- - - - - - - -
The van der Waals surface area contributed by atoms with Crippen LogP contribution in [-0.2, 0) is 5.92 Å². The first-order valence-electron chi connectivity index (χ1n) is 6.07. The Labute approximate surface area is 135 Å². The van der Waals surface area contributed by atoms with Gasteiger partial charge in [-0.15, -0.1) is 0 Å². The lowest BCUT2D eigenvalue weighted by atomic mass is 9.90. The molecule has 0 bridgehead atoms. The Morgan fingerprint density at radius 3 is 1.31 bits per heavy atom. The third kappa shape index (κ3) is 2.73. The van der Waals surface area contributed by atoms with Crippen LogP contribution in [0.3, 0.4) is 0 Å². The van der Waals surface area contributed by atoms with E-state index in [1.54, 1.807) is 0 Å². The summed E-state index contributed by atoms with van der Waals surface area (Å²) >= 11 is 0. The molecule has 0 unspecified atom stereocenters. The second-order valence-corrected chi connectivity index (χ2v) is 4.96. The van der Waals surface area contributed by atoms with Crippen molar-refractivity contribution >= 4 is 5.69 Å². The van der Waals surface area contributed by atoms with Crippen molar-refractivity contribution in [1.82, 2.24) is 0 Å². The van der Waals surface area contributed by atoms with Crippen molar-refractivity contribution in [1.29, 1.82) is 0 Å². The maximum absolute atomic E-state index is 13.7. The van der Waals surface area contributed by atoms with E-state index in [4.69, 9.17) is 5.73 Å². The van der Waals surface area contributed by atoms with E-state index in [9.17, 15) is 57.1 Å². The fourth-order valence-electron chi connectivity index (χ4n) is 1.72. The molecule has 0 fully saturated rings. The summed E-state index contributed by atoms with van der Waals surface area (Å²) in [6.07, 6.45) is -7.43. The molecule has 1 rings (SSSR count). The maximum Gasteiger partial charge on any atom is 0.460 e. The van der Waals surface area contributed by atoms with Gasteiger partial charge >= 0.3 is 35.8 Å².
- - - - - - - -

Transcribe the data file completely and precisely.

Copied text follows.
The van der Waals surface area contributed by atoms with Crippen LogP contribution in [-0.2, 0) is 5.92 Å². The first-order valence-electron chi connectivity index (χ1n) is 6.07. The Labute approximate surface area is 135 Å². The van der Waals surface area contributed by atoms with Gasteiger partial charge in [-0.15, -0.1) is 0 Å². The lowest BCUT2D eigenvalue weighted by atomic mass is 9.90. The molecule has 0 bridgehead atoms. The Morgan fingerprint density at radius 3 is 1.31 bits per heavy atom. The third kappa shape index (κ3) is 2.73. The van der Waals surface area contributed by atoms with Crippen LogP contribution in [0.3, 0.4) is 0 Å². The van der Waals surface area contributed by atoms with E-state index in [1.54, 1.807) is 0 Å². The summed E-state index contributed by atoms with van der Waals surface area (Å²) >= 11 is 0. The molecule has 0 unspecified atom stereocenters. The second-order valence-corrected chi connectivity index (χ2v) is 4.96. The van der Waals surface area contributed by atoms with Crippen molar-refractivity contribution >= 4 is 5.69 Å². The van der Waals surface area contributed by atoms with Crippen molar-refractivity contribution in [1.82, 2.24) is 0 Å². The van der Waals surface area contributed by atoms with Crippen molar-refractivity contribution in [1.29, 1.82) is 0 Å². The maximum absolute atomic E-state index is 13.7. The van der Waals surface area contributed by atoms with E-state index in [4.69, 9.17) is 5.73 Å². The van der Waals surface area contributed by atoms with E-state index in [9.17, 15) is 57.1 Å². The fourth-order valence-electron chi connectivity index (χ4n) is 1.72. The molecule has 0 fully saturated rings. The summed E-state index contributed by atoms with van der Waals surface area (Å²) in [6.07, 6.45) is -7.43. The molecule has 1 rings (SSSR count). The maximum Gasteiger partial charge on any atom is 0.460 e. The van der Waals surface area contributed by atoms with Gasteiger partial charge >= 0.3 is 35.8 Å².